What have you always wondered about the economy? Tell Us
Codebreaker

Adorably, Google redesigns Google+

John Moe Apr 11, 2012


So now it’s going to look more like Facebook Timeline with pictures being more prominent. It’s also supposed to be easier to get around. Here are some things Google says about it that I don’t really understand:

One of the first things you’ll notice is a new way to get around the stream. Instead of static icons at the top, there’s a dynamic ribbon of applications on the left. This approach comes with lots of perks, but some of our favorites include:

You can drag apps up or down to create the order you want

You can hover over certain apps to reveal a set of quick actions

You can show or hide apps by moving them in and out of “More”

Okay, Google, you lost me right around “stream”. I don’t point this out to make myself look dumb but to point out that Google is taking an approach here that posits that terms like “stream” and “dynamic ribbon” are already part of the lexicon. They’re not. So it’s hard to get on board with this service as a social network when it’s simply odd in a different way than it used to be.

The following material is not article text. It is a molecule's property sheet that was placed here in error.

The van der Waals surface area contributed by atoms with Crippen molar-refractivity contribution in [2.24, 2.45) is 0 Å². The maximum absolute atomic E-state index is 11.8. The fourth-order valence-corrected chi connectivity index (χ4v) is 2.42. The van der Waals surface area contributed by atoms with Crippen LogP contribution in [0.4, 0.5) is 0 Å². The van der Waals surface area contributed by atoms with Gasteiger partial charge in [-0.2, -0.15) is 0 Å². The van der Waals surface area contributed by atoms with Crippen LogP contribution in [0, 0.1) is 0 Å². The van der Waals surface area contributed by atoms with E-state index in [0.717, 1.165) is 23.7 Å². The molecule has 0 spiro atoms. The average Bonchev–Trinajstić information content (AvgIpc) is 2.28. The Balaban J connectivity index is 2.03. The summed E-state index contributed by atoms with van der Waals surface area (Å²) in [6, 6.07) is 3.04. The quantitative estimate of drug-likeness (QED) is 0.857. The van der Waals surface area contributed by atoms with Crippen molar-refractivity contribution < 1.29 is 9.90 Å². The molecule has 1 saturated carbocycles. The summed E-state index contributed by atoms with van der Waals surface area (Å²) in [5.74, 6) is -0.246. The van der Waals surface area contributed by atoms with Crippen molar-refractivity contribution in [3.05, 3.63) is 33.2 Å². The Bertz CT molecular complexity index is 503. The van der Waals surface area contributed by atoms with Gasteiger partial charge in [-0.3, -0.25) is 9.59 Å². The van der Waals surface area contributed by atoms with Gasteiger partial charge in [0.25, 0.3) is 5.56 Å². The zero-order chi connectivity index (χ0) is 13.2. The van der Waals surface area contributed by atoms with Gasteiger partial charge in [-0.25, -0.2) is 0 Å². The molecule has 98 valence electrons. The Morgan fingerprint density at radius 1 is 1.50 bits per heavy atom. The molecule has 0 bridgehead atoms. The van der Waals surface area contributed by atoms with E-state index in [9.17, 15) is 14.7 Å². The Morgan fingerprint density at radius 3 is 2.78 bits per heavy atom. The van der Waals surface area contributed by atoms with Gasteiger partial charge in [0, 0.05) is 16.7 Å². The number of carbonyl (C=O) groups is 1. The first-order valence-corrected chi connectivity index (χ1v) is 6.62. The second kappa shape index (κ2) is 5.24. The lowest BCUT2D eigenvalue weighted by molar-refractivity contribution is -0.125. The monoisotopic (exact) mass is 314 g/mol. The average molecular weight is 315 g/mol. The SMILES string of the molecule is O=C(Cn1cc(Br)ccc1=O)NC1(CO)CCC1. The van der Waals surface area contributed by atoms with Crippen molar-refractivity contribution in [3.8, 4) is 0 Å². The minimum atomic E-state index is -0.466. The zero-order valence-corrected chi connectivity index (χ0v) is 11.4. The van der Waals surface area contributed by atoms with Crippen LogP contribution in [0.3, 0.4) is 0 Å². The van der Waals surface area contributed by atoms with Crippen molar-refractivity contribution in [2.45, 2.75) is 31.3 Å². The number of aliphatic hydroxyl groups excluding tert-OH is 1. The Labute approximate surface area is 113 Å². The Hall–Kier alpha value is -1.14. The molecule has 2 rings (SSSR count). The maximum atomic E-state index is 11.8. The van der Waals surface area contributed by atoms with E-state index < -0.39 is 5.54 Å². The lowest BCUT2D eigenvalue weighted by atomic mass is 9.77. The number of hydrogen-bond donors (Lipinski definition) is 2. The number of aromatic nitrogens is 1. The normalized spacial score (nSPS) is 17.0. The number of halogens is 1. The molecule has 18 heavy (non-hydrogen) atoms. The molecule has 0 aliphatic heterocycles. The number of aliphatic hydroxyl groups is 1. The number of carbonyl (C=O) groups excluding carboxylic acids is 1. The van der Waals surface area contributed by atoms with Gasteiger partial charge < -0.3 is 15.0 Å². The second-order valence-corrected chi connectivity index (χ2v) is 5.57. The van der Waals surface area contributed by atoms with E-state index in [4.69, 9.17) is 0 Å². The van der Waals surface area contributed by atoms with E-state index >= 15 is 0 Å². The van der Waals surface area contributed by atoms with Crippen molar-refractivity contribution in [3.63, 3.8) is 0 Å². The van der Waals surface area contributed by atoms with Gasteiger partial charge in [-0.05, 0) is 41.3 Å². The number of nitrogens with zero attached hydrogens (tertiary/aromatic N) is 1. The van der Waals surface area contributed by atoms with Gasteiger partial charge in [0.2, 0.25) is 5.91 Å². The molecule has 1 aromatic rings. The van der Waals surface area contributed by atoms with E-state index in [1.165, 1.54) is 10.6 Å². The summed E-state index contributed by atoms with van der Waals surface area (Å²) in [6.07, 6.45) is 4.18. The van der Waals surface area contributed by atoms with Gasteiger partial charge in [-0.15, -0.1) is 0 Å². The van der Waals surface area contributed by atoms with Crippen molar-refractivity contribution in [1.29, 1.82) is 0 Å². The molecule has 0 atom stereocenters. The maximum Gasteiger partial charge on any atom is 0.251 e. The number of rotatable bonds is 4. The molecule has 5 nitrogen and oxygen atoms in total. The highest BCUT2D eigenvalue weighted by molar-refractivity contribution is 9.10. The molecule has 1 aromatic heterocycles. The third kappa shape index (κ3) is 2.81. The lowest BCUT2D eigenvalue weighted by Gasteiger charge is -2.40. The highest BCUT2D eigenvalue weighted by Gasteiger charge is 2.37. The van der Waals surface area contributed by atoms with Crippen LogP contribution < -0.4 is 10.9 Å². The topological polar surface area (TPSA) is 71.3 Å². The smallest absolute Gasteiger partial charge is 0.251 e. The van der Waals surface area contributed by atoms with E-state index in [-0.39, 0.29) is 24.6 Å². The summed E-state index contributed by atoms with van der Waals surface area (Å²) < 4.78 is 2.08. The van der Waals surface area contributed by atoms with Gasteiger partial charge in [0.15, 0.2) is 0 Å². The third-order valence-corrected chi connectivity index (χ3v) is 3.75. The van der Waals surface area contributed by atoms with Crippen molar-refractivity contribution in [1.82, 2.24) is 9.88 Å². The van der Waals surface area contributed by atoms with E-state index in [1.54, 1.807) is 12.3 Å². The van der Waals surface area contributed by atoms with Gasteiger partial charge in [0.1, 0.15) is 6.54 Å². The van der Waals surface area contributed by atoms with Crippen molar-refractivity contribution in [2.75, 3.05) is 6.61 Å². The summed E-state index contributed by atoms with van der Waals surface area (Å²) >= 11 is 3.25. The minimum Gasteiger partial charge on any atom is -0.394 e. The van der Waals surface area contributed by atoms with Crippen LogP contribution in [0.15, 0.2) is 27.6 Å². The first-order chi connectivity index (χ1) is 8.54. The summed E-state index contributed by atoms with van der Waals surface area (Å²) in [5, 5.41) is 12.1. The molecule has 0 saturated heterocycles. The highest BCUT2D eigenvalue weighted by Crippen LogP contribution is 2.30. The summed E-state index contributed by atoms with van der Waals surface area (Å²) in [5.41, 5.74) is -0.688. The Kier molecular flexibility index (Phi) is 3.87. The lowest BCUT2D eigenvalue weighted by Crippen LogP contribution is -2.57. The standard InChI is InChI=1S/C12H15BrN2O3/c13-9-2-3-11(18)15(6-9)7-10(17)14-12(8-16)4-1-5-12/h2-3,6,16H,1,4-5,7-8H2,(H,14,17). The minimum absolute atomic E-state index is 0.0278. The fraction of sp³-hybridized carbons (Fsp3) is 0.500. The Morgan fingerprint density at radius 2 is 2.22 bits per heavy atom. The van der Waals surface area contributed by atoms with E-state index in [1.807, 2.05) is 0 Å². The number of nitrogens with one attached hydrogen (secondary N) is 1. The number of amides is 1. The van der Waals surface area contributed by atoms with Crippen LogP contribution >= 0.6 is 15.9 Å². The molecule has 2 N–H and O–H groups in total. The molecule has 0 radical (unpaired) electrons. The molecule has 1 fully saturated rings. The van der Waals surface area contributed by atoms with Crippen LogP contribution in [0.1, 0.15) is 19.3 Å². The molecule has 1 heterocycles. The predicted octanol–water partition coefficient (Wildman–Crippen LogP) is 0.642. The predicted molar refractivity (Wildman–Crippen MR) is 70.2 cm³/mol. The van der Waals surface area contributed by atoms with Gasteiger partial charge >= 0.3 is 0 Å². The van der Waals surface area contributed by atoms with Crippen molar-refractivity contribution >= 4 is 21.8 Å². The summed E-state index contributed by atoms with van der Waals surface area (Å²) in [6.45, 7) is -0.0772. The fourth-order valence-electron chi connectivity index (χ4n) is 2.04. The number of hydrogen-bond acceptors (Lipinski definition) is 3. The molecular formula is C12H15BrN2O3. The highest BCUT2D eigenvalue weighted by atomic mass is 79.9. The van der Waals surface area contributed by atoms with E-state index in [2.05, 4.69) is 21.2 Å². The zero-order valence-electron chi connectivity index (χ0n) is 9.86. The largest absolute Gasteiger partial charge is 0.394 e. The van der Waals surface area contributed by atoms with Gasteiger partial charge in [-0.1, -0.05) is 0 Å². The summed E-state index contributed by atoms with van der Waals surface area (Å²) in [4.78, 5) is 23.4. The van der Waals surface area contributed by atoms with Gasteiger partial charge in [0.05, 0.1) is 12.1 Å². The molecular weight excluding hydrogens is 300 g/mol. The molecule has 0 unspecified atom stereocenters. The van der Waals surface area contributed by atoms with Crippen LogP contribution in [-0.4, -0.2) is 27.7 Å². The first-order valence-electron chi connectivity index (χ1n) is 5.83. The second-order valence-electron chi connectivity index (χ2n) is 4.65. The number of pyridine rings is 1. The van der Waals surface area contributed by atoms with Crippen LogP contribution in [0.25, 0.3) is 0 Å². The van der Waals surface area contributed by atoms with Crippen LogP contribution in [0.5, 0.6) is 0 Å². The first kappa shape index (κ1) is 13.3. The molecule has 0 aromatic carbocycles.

Here’s more of what Google offers:

Full bleed photos and videos that’ll make you really proud to post

A stream of conversation “cards” that make it easier to scan and join discussions

An activity drawer that highlights the community around your content

I’m not a smart man but I feel like I don’t want “full bleed photos and videos” on my computer.

Marketplace is on a mission.

We believe Main Street matters as much as Wall Street, economic news is made relevant and real through human stories, and a touch of humor helps enliven topics you might typically find…well, dull.

Through the signature style that only Marketplace can deliver, we’re on a mission to raise the economic intelligence of the country—but we don’t do it alone. We count on listeners and readers like you to keep this public service free and accessible to all. Will you become a partner in our mission today?

Your donation is critical to the future of public service journalism. Support our work today – for as little as $5 – and help us keep making people smarter.